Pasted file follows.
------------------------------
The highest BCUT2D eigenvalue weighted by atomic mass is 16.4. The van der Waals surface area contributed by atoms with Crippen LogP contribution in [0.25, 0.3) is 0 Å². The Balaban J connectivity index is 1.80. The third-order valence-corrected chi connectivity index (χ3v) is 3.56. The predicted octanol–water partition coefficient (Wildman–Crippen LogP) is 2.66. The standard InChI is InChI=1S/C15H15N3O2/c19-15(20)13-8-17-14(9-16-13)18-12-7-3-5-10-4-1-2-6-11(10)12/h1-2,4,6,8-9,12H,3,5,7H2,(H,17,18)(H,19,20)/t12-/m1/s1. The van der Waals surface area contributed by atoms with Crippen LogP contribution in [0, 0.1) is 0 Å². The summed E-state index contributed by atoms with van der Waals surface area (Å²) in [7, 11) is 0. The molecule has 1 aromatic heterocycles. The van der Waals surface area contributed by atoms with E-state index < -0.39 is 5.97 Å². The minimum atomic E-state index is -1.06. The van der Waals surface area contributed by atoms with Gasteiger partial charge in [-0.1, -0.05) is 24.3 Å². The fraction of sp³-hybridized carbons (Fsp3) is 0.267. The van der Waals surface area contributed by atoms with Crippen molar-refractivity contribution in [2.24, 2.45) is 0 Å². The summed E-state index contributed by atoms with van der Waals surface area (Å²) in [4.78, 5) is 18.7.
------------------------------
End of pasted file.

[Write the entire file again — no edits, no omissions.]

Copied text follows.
The highest BCUT2D eigenvalue weighted by atomic mass is 16.4. The van der Waals surface area contributed by atoms with Crippen LogP contribution in [0.25, 0.3) is 0 Å². The Balaban J connectivity index is 1.80. The third-order valence-corrected chi connectivity index (χ3v) is 3.56. The predicted octanol–water partition coefficient (Wildman–Crippen LogP) is 2.66. The standard InChI is InChI=1S/C15H15N3O2/c19-15(20)13-8-17-14(9-16-13)18-12-7-3-5-10-4-1-2-6-11(10)12/h1-2,4,6,8-9,12H,3,5,7H2,(H,17,18)(H,19,20)/t12-/m1/s1. The van der Waals surface area contributed by atoms with Crippen LogP contribution in [0, 0.1) is 0 Å². The summed E-state index contributed by atoms with van der Waals surface area (Å²) in [7, 11) is 0. The molecule has 1 aromatic heterocycles. The van der Waals surface area contributed by atoms with E-state index < -0.39 is 5.97 Å². The minimum atomic E-state index is -1.06. The van der Waals surface area contributed by atoms with Gasteiger partial charge in [-0.1, -0.05) is 24.3 Å². The fraction of sp³-hybridized carbons (Fsp3) is 0.267. The van der Waals surface area contributed by atoms with Crippen molar-refractivity contribution in [2.24, 2.45) is 0 Å². The summed E-state index contributed by atoms with van der Waals surface area (Å²) in [4.78, 5) is 18.7.